Video Testimonies from Hiroshima and Nagasaki a-bomb survivors. Image copyright: Hiroshima and Nagasaki Peace Memorial Halls
Kazuko Kawada (b.1931) was one of many survivors whose testimony contains reference to a folk remedy. After fleeing Hiroshima with a classmate to Jigozen, a nearby village, where her grandparents lived, Kazuko was treated by her mother, who heard that the plant dokudami (or saururaceae) would heal burns. Thereafter her mother spent each day locating and picking the leaves, roasting them in an earthenware pan, before boiling them in a kettle. Kazuko was administered the leaves as tea for her to drink, instead of water, which was commonly denied to those who were seriously burned. She even used dokudami extract to boil rice gruel for her. Returning to school three months later, Kazuko recalled her mother’s efforts each time she subsequently saw the white flowers of the dokudami plant. Radiation exposure, as in Kazuko’s case, often significantly prolonged the healing process, some wounds taking years to heal. In most cases, scabs would eventually form following treatment and drop off, usually leaving a red rubbery mass of skin, called keloids.
Left image: Dokudami Flower. Image copyright: The author. Right image: Keloid scars on right arm and hand of Hiroshima a-bomb survivor. Image copyright: DRIRUH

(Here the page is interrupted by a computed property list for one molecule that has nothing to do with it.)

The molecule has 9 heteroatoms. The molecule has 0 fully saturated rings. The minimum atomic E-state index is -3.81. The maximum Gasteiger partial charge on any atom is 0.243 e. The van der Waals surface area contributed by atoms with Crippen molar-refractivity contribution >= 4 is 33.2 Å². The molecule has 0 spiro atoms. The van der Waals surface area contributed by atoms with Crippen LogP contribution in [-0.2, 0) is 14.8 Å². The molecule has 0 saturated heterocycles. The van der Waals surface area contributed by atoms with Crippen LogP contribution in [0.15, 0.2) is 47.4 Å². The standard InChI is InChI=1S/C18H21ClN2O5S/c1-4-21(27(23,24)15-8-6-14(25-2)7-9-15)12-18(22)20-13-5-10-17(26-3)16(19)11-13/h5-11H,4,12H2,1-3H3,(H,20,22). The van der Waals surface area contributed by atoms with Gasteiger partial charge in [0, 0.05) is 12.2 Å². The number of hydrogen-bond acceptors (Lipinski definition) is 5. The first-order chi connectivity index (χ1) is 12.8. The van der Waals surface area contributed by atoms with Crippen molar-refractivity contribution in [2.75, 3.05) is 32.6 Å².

Anyone who suffered flash-burns to more than 30% of their bodies usually died of their injuries. Those whose burns were confined to their torsos or limbs, despite any complications, were often reminded by others of their ‘luck’, for survivors with injuries to their faces generally found it much harder to find marriage partners. Nevertheless, most people with burns still reported enduring bigotry, often starting with classmates, the cruellest often calling them names, suggesting their burns smelled or claiming that keloids were contagious. As a result, several burns survivors resorted to wearing long-sleeve shirts, or high necks, even throughout the hottest Japanese summers, to conceal their injuries. Many internalised prevailing prejudice, describing themselves as red demons, and even claiming to be sickened by the sight of their burnt skin. Few escaped without mental scars. Those least fortunate, and nearest the hypocentres in Hiroshima and Nagasaki, were of course reduced to charred corpses. Their blackened bodies would, with time, become iconic images, burned into the memories of anyone familiar with what has become one of the defining episodes of the twentieth century, let alone burns history.
Red Devil masks in Hiroshima shop. Image copyright: The Author.
 Shogo Nagaoka, Hiroshima under Atomic Bomb Attack, Hiroshima: Peace Memorial Museum, 1955.